High Levels of Prebiotic Resistant Starch in Diet Modulate Gene Expression and Metabolomic Profile in Pancreatic Cancer Xenograft Mice
Nutrients 2019, 11(4), 709; https://doi.org/10.3390/nu11040709 - 27 Mar 2019
Abstract
Cancer initiation and protection mainly derives from a systemic metabolic environment regulated by dietary patterns. Less is known about the impact of nutritional interventions in people with a diagnosis of cancer. The aim of our study was to investigate the effect of a [...] Read more.
Cancer initiation and protection mainly derives from a systemic metabolic environment regulated by dietary patterns. Less is known about the impact of nutritional interventions in people with a diagnosis of cancer. The aim of our study was to investigate the effect of a diet rich in resistant starch (RS) on cell pathways modulation and metabolomic phenotype in pancreatic cancer xenograft mice. RNA-Seq experiments on tumor tissue showed that 25 genes resulted in dysregulated pancreatic cancer in mice fed with an RS diet, as compared to those fed with control diet. Moreover, in these two different mice groups, six serum metabolites were deregulated as detected by LC–MS analysis. A bioinformatic prediction analysis showed the involvement of the differentially expressed genes on insulin receptor signaling, circadian rhythm signaling, and cancer drug resistance among the three top canonical pathways, whilst cell death and survival, gene expression, and neurological disease were among the three top disease and biological functions. These findings shed light on the genomic and metabolic phenotype, contributing to the knowledge of the mechanisms through which RS may act as a potential supportive approach for enhancing the efficacy of existing cancer treatments. Full article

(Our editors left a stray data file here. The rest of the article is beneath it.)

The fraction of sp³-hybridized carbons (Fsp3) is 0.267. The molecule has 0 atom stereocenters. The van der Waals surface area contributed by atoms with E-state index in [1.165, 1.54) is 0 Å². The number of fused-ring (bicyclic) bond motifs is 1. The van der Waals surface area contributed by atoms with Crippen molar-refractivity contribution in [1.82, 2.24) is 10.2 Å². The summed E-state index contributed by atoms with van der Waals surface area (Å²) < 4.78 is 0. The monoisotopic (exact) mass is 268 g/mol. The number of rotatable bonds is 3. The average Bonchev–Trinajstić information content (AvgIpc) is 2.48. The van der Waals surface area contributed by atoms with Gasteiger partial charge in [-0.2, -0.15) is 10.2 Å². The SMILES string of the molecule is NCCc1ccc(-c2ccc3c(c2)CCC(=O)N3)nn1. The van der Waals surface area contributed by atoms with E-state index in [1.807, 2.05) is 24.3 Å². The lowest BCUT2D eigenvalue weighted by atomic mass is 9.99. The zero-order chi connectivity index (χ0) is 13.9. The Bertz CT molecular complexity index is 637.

(This article belongs to the Special Issue Effects of Dietary Intake on Pancreas)